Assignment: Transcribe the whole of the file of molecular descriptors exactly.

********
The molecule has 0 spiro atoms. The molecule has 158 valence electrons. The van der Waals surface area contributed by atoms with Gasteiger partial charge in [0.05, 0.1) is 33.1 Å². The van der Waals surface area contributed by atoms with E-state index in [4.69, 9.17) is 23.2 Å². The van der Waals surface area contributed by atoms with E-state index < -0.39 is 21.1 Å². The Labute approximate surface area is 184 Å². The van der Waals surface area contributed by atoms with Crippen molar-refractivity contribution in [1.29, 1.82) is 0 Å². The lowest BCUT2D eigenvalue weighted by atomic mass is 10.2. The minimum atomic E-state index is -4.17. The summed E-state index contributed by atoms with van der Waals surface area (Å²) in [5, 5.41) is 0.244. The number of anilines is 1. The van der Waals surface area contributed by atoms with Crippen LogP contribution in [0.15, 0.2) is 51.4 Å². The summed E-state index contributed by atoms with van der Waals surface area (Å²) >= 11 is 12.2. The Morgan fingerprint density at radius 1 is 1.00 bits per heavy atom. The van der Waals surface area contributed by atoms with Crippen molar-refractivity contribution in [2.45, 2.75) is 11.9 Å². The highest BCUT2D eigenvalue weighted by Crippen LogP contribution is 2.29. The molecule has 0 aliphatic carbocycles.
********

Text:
The molecule has 0 spiro atoms. The molecule has 158 valence electrons. The van der Waals surface area contributed by atoms with Gasteiger partial charge in [0.05, 0.1) is 33.1 Å². The van der Waals surface area contributed by atoms with E-state index in [4.69, 9.17) is 23.2 Å². The van der Waals surface area contributed by atoms with E-state index < -0.39 is 21.1 Å². The Labute approximate surface area is 184 Å². The van der Waals surface area contributed by atoms with Crippen molar-refractivity contribution in [1.29, 1.82) is 0 Å². The lowest BCUT2D eigenvalue weighted by atomic mass is 10.2. The minimum atomic E-state index is -4.17. The summed E-state index contributed by atoms with van der Waals surface area (Å²) in [5, 5.41) is 0.244. The number of anilines is 1. The van der Waals surface area contributed by atoms with Crippen LogP contribution in [0.15, 0.2) is 51.4 Å². The summed E-state index contributed by atoms with van der Waals surface area (Å²) >= 11 is 12.2. The Morgan fingerprint density at radius 1 is 1.00 bits per heavy atom. The van der Waals surface area contributed by atoms with Crippen molar-refractivity contribution in [2.45, 2.75) is 11.9 Å². The highest BCUT2D eigenvalue weighted by Crippen LogP contribution is 2.29. The molecule has 0 aliphatic carbocycles.